Requirements for AIR OPERATORS:

  • Ensure gate agents and crew members wear a face mask. An exception to the wearing of a face mask applies when the safety of the gate agent or crew member could be endangered by wearing one, when it could interfere with the operational requirements or the safety of the flight or when they are briefly eating, drinking or taking oral medications.
  • Verification of molecular test result: Air operators must verify the molecular test result documentation for the following, unless the traveller is exempt (if this hasn’t been done during the pre-board check-in process):
    • Name of the traveller matches the traveller’s identification
    • The test result is either negative (note: “not detected” is accepted as equivalent to negative) or positive
      • If the test result is negative, it must be dated within 72 hours of the scheduled departure flight to Canada.
      • If the test result is positive, it must be dated at least 14 days prior (e.g. the traveller would be eligible to travel on day 15 after their test was administered, since 14 days have passed) but not more than 90 days prior to the scheduled departure of the flight to Canada.
      • If the test result indicates “inconclusive”, this is not acceptable; the traveller is be to denied boarding in this instance.
  • Note: air carriers do not need to assess the test for any other elements at this time (e.g., whether or not the test results come from an accredited laboratory or clinic). As long as the test seems legitimate, and meets the elements noted above, it should be accepted.
  • Observe whether travellers boarding the flight exhibit COVID-19 symptoms and deny boarding to those who exhibit a fever and a cough or a fever and difficulty breathing, unless they have a medical certificate identifying the symptoms are unrelated to COVID-19.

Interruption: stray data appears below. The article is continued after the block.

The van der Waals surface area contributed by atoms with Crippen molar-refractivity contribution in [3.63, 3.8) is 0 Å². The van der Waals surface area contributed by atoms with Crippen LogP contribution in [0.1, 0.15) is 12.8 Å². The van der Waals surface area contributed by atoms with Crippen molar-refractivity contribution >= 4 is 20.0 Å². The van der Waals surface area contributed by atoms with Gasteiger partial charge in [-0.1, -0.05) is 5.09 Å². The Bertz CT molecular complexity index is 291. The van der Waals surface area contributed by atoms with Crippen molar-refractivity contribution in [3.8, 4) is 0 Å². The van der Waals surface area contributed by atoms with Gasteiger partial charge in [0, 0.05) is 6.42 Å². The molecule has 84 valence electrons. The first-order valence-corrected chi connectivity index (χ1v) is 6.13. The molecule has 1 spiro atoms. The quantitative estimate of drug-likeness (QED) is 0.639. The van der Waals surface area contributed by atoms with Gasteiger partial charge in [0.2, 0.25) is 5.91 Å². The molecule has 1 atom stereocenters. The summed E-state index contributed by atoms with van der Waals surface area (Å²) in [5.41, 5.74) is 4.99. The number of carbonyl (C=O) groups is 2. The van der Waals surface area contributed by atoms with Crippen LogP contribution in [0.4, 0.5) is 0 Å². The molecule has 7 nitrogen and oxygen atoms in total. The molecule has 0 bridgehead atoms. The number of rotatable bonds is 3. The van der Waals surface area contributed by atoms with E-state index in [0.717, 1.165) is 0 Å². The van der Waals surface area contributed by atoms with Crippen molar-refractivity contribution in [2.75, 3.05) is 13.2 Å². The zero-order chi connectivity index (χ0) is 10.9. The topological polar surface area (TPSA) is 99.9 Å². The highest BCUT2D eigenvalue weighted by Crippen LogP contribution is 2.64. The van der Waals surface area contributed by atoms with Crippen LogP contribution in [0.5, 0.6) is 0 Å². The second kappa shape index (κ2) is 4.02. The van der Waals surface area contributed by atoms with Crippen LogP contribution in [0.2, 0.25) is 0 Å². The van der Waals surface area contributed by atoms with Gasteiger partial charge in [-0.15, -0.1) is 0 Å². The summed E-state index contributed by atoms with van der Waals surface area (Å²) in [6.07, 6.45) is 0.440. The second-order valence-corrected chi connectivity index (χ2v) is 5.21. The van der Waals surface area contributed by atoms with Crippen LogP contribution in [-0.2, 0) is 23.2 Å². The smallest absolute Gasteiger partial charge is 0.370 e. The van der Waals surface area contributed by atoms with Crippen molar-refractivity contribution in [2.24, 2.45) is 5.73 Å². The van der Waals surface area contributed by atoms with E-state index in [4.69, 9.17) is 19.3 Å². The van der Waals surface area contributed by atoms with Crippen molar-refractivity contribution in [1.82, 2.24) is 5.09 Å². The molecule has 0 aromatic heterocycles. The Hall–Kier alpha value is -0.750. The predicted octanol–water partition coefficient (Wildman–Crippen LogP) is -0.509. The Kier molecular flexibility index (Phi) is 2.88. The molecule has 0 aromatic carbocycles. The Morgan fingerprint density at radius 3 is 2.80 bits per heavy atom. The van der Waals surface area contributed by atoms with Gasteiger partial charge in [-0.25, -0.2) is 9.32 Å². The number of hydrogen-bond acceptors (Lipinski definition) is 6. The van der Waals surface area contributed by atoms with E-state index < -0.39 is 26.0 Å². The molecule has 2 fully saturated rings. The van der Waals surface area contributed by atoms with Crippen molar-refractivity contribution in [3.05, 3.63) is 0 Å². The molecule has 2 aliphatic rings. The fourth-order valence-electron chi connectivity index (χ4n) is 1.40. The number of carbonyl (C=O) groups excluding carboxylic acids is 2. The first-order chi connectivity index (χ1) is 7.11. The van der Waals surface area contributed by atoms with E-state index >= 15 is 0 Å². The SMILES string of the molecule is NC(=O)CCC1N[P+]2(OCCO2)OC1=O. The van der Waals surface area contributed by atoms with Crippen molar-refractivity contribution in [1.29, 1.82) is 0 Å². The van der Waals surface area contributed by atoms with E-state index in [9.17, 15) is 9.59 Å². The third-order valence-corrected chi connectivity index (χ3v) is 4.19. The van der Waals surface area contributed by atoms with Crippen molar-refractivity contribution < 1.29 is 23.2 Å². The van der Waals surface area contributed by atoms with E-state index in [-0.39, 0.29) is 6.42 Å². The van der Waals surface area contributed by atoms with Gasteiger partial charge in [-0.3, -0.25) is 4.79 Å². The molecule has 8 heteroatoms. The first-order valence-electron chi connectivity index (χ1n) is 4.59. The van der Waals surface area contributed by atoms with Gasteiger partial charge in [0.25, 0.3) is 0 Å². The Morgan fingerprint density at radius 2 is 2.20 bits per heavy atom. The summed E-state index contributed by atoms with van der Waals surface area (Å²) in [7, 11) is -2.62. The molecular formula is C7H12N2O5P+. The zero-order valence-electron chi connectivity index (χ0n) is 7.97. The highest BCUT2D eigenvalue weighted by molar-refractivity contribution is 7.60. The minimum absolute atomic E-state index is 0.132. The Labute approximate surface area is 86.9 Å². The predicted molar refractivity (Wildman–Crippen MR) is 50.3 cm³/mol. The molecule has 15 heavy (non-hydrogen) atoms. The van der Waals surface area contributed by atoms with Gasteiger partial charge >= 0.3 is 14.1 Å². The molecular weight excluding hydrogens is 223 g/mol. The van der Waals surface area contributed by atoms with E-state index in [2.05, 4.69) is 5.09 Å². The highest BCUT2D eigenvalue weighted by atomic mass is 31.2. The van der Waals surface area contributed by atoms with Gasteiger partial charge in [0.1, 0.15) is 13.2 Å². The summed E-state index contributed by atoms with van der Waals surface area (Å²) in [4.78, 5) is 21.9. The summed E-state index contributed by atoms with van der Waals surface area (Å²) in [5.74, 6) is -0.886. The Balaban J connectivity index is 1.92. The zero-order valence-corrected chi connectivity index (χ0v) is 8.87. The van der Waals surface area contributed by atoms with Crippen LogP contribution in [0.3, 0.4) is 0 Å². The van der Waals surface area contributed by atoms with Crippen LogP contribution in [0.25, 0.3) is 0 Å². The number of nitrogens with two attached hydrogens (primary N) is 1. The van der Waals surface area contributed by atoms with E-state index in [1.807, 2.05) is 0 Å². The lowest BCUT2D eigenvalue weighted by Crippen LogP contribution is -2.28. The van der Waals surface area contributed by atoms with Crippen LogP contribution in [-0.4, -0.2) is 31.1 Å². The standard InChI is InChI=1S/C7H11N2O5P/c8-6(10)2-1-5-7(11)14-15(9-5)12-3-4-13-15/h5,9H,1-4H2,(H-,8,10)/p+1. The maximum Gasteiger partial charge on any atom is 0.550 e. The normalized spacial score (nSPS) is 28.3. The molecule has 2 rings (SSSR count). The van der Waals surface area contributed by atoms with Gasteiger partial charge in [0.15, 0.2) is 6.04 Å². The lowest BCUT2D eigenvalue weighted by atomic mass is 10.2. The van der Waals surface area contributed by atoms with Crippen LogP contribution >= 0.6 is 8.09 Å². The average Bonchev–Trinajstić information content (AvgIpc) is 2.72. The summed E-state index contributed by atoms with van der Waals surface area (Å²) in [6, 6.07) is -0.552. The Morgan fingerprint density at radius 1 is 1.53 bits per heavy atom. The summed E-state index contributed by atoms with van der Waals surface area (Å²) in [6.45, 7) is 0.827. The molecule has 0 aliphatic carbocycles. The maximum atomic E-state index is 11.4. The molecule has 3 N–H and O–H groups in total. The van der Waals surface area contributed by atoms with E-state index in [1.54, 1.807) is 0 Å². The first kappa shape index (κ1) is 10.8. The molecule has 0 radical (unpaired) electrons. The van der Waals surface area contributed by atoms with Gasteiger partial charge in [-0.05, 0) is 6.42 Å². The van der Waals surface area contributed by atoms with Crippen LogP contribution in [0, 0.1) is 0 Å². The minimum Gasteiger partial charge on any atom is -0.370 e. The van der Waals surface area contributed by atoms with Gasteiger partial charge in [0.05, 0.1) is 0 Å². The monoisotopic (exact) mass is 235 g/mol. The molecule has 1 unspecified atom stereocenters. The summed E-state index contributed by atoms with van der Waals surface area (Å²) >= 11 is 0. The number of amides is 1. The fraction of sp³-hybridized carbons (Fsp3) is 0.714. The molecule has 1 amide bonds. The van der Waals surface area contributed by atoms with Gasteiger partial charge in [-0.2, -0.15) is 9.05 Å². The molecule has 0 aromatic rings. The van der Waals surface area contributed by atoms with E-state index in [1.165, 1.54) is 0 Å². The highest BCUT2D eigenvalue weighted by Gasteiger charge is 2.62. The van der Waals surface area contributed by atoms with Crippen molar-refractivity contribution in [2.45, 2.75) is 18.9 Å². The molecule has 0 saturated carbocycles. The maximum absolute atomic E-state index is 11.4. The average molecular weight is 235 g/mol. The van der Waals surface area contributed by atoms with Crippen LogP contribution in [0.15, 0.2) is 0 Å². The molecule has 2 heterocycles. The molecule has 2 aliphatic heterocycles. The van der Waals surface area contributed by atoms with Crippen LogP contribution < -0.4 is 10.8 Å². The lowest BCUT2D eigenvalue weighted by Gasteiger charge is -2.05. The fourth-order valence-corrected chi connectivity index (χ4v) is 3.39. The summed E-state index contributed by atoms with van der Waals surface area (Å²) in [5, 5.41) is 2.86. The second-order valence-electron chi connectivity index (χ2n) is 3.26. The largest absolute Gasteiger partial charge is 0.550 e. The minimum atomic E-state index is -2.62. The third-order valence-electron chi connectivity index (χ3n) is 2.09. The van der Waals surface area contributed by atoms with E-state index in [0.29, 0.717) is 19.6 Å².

• Verify that every traveller boarding the flight is wearing a face mask, unless exempt (refer to Annex C for more details). Some exceptions apply when the person could be endangered by wearing a face mask, when they are briefly eating, drinking or taking oral medications, when the gate agent or crew member authorizes the removal of a face mask to address unforeseen circumstances or special needs or when a gate agent, member of the aerodrome’s security personnel or a crew member authorizes the removal of the face mask for identity verification.
  • Deliver the pre-board announcement (Annex A1).

Temperature Screening

Every person boarding the aircraft must undergo temperature screening. This can be done by the air operators themselves, or by an authorized person as outlined in the Interim Order.

Requirements Concerning Temperature Screening conducted by the AIR OPERATOR:

An air carrier must take the temperature of each traveller before they board an aircraft for Canada use equipment, which is compliant with the Transport Canada standard and following the procedures (see Transport Canada Temperature Screening Standards), in order to verify whether the person has a fever (temperature 38° C or greater). An exception applies to the temperature screening for infants and those with medical certificate indicating that their symptoms are not COVID-19 related (see Annex E for an example medical certificate).

If the person has a fever:

  • A second temperature screening must be conducted using equipment which is compliant with the Transport Canada standard and following the procedures (See Transport Canada Temperature Screening Standards);
  • If the person’s second temperature screening is below 38°C, they should be permitted to board;
  • If the person’s second temperature screening is 38° C or greater, they must be denied boarding and notified that they cannot fly to Canada for 14 days unless they provide a medical certificate that indicates that the fever is not linked to COVID-19 (see Annex E for an example certificate).

AIR OPERATORS must:

  • use equipment to conduct the temperature screening of every person before the person boards the flight to Canada;
  • calibrate and maintain the equipment that they use to conduct temperature screenings;
  • ensure that the person using the equipment to conduct temperature screenings has been trained to operate the equipment and interpret the data the equipment produces;
  • keep a record of the following information in respect of each flight it operates and retain it for a period of 90 days after the day of the flight (see Annex D for more information on requirements for retention of information by air carriers):
    • the number of travellers who are refused boarding;
    • the date and number of the flight;
    • the make and model of the equipment that was used to conduct the temperature screenings;
    • the date and time that such equipment was last maintained and calibrated, including the name of the person who performed the maintenance and calibration; and
    • the results of the last maintenance and calibration of the equipment, including any corrective measures taken.